11. I had a mother who commented on my weight almost every time I saw her. It make me realize that my worth to her was affected by this. Had a crucial conversation with her that my weight was my problem and the fact that it bothered her so much was less about me and more about her and where she places her opinion and value of an individual.
    I therefore like your answer.

  12. Thank you for your answer. I, like so many others, have been guilty of nagging my young, adult daughter about her weight. To the point where I made her cry and hurt her feelings. I will never do that again. It is not worth risking my relationship with her. She knows I love her and will always be there for her regardless. It is hard to let go, especially when you see the self destruction. However, I have faith she will decide to become “healthy” when she is ready. It was very nice to be reminded though.

    1. Don’t think you are off the hook -the damage has been done. Watch your facial expressions and wandering eyes scanning her body when you see her. Go and get help please for your problems.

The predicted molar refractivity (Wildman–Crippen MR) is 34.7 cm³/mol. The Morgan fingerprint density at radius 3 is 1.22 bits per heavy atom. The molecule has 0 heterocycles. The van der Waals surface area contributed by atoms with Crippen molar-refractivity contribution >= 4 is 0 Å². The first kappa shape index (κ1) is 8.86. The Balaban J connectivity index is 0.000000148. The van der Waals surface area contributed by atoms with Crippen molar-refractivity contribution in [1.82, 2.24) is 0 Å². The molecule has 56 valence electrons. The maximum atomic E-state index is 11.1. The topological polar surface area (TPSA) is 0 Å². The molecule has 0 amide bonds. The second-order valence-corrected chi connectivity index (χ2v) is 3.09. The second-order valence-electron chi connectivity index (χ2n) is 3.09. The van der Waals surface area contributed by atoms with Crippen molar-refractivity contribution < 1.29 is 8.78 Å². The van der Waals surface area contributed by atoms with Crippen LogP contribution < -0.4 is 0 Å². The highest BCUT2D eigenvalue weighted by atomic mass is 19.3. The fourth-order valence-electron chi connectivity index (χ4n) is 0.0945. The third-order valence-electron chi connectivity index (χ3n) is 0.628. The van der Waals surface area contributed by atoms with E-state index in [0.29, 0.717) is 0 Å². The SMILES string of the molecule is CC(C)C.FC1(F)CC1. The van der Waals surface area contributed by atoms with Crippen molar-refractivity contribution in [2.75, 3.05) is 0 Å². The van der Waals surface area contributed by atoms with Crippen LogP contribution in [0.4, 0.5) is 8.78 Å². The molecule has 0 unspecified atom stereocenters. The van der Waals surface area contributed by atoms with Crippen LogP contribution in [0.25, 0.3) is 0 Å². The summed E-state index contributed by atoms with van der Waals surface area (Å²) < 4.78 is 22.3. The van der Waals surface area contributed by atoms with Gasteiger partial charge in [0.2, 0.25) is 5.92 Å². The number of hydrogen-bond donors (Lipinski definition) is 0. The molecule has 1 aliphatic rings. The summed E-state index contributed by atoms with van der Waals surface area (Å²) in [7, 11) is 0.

13. Thank you for your answer and I hope that mom takes it to heart! As a 58 yr old woman who has battled weight all her life ( I was on Weight Watchers at the age of 8) I am still doing the hard work to repair a life-time of damage done by a parent who tried to “help” but in reality was un-knowingly sending me the message that I was not good enough or lovable as I was. The reality is that my parent was not happy with themselves and in turn tried to “fix” me!

  14. I registered for a half day VitalSmarts event and need to cancel the registration. The link to cancel registration leads to a dead end. I’ve emailed a couple of people there and gotten no reply. I’m trying to work with these guys and let them know I’m not coming.

    This is totally changing my image of the company.

    Somebody at VitalSmarts call or email me. Please.

  15. I totally agree with Letting it go! I tell myself I raised my children the best I could with the knowledge I had at that time. I also let them know they are adults and can ask if they want my advice. My hardest challenge is who they chose as significant others, but that is out of my control so I do my best to be cordial.

  16. Joseph: Though it is very hard,I have followed your advice regarding my 30-year-old daughter’s weight gain, namely, let it go. But lately I have myself become a lot more fit, so my daughter opened up to me and asked me how I do it. She says “I’ve cut out sugars and eat more protein, but my body is resistant to weight gain.” I replied with the truth, “I can only exercise regularly and lose weight if I’m on some type of program – otherwise I don’t have the self-discipline.” She let it drop then. Can I raise the subject again a couple of days later and ask her if she’s looked into any supportive programs? Thanks in advance if you reply.